By Susan Brinkmann, OCDS
“Jesus Christ is Lord!”
These words, sprawled across a banner being displayed in Tiananmen Square today brought about the detention of three Americans in Beijing.
Michael McMonagle, a national Catholic pro-life activist and founder of Generation Life located in Philadelphia, was praying in Tiananmen Square with Rev. Patrick J. Mahoney, Director of the Washington DC based Christian Defense Coalition and Brandi Swindell of Boise Idaho, National Director of Generation Life when Chinese police confiscated their banner and temporarily detained them.
The group chose the venue of the Olympic Games to speak out against the human rights abuses of the Chinese government such as religious persecution of Christians and people of other faiths, forced abortion, the crushing of Tibet and her people, and the denial of fundamental civil liberties.
“For the first 10 or 15 minutes, the uniformed police did very little,” McMonagle said from his hotel room a short time after the incident took place. “They just asked for our passport and nationality. It was great because all of these Chinese children were coming up to us to get their picture taken with us and the banner.”
The police were courteous with the Americans, but any Chinese who stopped to watch were treated roughly, McMonagle said. “They were pushed away and made to move along.”
Not long after their initial encounter with police, the group was approached by “volunteers,” civilians who work for Chinese security. They began accusing the Americans of hurting their pride and “shaming China.”
“But their real purpose was to cover up the banner,” McMonagle said.
McMonagle and his companions proceeded to walk around the Square while a larger security group formed and tried to block them and take the banner. The group knelt on the banner to protect it.
Finally, a police officer came over and led them away. The group followed without resistance and was allowed to sit outside the police station while their passports were being held. They were detained for approximately 30 minutes before being allowed to leave. Security forces followed them back to their hotel and at the time of our interview, were still in the building.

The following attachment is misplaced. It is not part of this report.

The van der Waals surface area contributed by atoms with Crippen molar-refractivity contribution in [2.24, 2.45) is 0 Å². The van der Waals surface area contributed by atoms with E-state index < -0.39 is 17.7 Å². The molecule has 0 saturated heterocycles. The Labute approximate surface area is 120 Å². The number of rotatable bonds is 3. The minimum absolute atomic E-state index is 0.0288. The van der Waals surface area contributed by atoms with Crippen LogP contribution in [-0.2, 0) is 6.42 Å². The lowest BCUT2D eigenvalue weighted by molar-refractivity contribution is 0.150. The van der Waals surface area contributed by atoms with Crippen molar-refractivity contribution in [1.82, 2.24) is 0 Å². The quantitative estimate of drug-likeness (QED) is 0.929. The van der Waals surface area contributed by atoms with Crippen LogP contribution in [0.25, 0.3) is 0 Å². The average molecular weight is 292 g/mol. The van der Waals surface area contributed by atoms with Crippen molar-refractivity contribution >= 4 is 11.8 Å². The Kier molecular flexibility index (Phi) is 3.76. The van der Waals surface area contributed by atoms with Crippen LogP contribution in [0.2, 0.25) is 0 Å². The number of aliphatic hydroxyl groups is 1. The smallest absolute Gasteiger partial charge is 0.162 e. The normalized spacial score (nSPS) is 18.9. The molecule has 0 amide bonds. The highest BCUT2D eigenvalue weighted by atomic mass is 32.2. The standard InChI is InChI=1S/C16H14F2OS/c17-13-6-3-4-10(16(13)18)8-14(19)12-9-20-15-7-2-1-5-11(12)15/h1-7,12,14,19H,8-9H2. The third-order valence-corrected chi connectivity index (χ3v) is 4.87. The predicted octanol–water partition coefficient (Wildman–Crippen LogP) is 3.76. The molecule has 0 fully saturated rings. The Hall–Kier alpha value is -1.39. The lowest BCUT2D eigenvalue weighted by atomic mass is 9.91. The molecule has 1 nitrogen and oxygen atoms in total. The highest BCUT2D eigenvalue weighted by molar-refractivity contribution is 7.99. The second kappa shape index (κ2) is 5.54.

“They’re sitting around the hotel right now because they want to know if any native Chinese are involved with us,” McMonagle said.
McMonagle and his team remain committed to their mission of witnessing for Christ in the heart of the People’s Republic of China and are planning an Aug. 7 news conference in the Square.
Another detainee, Brandi Swindell, said she was glad to risk her freedom to speak out for those who have none. “It is an honor to stand in solidarity with our Chinese brothers and sisters who risk their lives every day for expressing the simple act of worshipping their God,” she told the Christian Newswire. “Today millions of Christians, Tibetan Monks and Falun Gong practitioners sit in prison and face unspeakable brutality because of their religious beliefs. . . .”
Rev. Patrick J. Mahoney is also intending to continue their prayerful witness in China. “The truth will always be heard,” he said, “and we hope that President Bush will boldly speak out against these human rights abuses on his official visit to China during the Olympics.”
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